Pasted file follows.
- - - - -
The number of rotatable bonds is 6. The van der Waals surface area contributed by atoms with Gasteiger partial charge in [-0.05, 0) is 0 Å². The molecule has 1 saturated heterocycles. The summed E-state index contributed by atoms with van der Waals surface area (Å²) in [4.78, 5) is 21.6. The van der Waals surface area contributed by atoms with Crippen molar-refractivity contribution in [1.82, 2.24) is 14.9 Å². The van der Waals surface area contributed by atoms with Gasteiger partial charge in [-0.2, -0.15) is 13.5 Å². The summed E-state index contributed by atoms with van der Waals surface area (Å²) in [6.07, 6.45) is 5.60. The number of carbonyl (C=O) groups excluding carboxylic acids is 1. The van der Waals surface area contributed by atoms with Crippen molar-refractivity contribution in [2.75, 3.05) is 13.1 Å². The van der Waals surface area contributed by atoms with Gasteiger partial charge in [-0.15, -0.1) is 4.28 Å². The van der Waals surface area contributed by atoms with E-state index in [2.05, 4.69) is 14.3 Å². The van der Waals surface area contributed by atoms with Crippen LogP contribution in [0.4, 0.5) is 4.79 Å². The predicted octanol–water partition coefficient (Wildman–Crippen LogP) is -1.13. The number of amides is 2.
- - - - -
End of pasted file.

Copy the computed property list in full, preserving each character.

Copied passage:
The number of rotatable bonds is 6. The van der Waals surface area contributed by atoms with Gasteiger partial charge in [-0.05, 0) is 0 Å². The molecule has 1 saturated heterocycles. The summed E-state index contributed by atoms with van der Waals surface area (Å²) in [4.78, 5) is 21.6. The van der Waals surface area contributed by atoms with Crippen molar-refractivity contribution in [1.82, 2.24) is 14.9 Å². The van der Waals surface area contributed by atoms with Gasteiger partial charge in [-0.2, -0.15) is 13.5 Å². The summed E-state index contributed by atoms with van der Waals surface area (Å²) in [6.07, 6.45) is 5.60. The number of carbonyl (C=O) groups excluding carboxylic acids is 1. The van der Waals surface area contributed by atoms with Crippen molar-refractivity contribution in [2.75, 3.05) is 13.1 Å². The van der Waals surface area contributed by atoms with Gasteiger partial charge in [-0.15, -0.1) is 4.28 Å². The van der Waals surface area contributed by atoms with E-state index in [2.05, 4.69) is 14.3 Å². The van der Waals surface area contributed by atoms with Crippen LogP contribution in [0.4, 0.5) is 4.79 Å². The predicted octanol–water partition coefficient (Wildman–Crippen LogP) is -1.13. The number of amides is 2.